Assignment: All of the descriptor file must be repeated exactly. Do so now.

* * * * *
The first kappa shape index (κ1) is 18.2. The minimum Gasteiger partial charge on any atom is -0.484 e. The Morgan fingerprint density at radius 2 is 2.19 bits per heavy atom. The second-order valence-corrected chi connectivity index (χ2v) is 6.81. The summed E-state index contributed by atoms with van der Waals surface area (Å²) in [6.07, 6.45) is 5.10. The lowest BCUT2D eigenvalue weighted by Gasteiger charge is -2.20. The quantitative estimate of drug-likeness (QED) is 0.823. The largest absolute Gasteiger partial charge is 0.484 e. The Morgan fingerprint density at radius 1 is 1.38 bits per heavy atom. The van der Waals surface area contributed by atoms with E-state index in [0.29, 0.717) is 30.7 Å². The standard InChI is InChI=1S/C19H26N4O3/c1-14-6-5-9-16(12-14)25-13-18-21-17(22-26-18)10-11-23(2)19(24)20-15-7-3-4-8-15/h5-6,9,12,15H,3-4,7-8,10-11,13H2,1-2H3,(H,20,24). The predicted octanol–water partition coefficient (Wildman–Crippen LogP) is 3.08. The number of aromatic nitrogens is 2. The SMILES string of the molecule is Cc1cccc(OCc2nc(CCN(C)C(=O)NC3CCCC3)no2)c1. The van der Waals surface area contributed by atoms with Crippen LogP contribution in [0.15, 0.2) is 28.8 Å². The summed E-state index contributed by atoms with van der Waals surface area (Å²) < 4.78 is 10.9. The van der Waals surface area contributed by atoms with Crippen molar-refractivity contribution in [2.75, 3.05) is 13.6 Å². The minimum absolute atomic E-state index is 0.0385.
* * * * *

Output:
The first kappa shape index (κ1) is 18.2. The minimum Gasteiger partial charge on any atom is -0.484 e. The Morgan fingerprint density at radius 2 is 2.19 bits per heavy atom. The second-order valence-corrected chi connectivity index (χ2v) is 6.81. The summed E-state index contributed by atoms with van der Waals surface area (Å²) in [6.07, 6.45) is 5.10. The lowest BCUT2D eigenvalue weighted by Gasteiger charge is -2.20. The quantitative estimate of drug-likeness (QED) is 0.823. The largest absolute Gasteiger partial charge is 0.484 e. The Morgan fingerprint density at radius 1 is 1.38 bits per heavy atom. The van der Waals surface area contributed by atoms with E-state index in [0.29, 0.717) is 30.7 Å². The standard InChI is InChI=1S/C19H26N4O3/c1-14-6-5-9-16(12-14)25-13-18-21-17(22-26-18)10-11-23(2)19(24)20-15-7-3-4-8-15/h5-6,9,12,15H,3-4,7-8,10-11,13H2,1-2H3,(H,20,24). The predicted octanol–water partition coefficient (Wildman–Crippen LogP) is 3.08. The number of aromatic nitrogens is 2. The SMILES string of the molecule is Cc1cccc(OCc2nc(CCN(C)C(=O)NC3CCCC3)no2)c1. The van der Waals surface area contributed by atoms with Crippen LogP contribution in [0.15, 0.2) is 28.8 Å². The summed E-state index contributed by atoms with van der Waals surface area (Å²) < 4.78 is 10.9. The van der Waals surface area contributed by atoms with Crippen molar-refractivity contribution in [2.75, 3.05) is 13.6 Å². The minimum absolute atomic E-state index is 0.0385.